Right. If think about in any and the automation or any building size, if you want to debug anything, right. How can we find a tool that you’re not waiting for hours? Just get a line of the feedback and say, you know, to to figure out if you are doing the correct thing or not correct thing. So in terms of those kind of capability, I think we find out a database is really a good platform for us to empower us to be able to effectively, efficiently deal with the big data like billions and billions of rows, and also open up the reduce all the lags at the time that was spent at the time we spent.

Yanyan Wu:
in terms of how to link the data from different sources. But it was at the other lake house structure that, you know, it really, you know, you have metadata stored on the database. You can bring all the data transparency onto the same platform. Everybody see what the data is, and it’s there for you. You can do the time travel.

Yanyan Wu:
So you don’t need to worry about if I mess up with this version of data type, getting my older version back. Yeah, you can just call the previous version back very, very easily and you can you can figure out with the auto load all those capabilities, you can find out what’s the out of your data. So all those can be done that not very easy in-house on data, database, platform.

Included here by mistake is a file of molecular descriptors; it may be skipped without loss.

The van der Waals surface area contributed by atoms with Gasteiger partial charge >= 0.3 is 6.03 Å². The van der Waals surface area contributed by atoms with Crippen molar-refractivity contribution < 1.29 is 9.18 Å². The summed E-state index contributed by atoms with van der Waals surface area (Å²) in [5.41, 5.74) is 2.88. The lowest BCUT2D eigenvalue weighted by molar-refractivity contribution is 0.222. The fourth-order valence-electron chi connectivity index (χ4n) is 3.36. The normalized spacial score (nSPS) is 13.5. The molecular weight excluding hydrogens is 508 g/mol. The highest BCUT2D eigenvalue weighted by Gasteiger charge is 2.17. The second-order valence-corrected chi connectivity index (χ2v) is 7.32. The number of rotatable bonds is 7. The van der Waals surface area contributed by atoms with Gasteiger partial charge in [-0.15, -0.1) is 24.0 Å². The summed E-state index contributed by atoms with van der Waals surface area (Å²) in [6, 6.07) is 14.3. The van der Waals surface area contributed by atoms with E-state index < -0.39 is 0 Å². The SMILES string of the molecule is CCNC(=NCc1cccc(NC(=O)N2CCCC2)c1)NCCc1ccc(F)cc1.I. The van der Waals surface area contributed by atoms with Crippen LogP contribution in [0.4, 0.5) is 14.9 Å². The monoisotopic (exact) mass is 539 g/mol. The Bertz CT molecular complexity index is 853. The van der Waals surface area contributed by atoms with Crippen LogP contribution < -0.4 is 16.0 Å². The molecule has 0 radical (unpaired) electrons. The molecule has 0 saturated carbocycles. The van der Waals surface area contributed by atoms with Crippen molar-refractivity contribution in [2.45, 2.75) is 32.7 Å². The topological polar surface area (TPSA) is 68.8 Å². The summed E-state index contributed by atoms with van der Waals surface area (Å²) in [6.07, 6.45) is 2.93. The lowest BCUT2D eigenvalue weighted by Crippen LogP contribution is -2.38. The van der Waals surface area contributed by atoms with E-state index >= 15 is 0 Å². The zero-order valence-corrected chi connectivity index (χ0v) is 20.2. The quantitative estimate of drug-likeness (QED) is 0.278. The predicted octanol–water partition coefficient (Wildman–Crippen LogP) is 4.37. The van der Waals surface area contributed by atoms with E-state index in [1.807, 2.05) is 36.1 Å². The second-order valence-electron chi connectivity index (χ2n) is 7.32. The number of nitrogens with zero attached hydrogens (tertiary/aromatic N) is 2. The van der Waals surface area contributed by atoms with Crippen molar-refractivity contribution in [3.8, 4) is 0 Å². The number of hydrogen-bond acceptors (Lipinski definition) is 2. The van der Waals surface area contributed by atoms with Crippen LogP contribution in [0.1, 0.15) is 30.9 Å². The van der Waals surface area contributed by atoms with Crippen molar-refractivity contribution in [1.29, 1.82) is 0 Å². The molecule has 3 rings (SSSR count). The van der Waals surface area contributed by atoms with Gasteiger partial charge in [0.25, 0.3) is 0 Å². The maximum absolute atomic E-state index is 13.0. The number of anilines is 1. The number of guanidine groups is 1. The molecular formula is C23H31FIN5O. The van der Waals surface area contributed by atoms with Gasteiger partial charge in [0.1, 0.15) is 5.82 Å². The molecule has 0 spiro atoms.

Yanyan Wu:
And that’s something that we cannot imagine before. And another one of the lot of benefits we gain from that data is that efficiency through the schedule the work. So used to be like you know, you have to like get up certain day, a certain day, and in the morning you start a routine. Now you can be automatic schedule and get informed once the job is done.

Yanyan Wu:
So all those time that we saved, now we can focus all our you pull up data quality, improved the data completeness, the and the standing that the data insights and the getting the goal. It really started to use our expertise to take the code out of the data we have versus just managing those logistics of data was the big data.

Chris D’Agostino: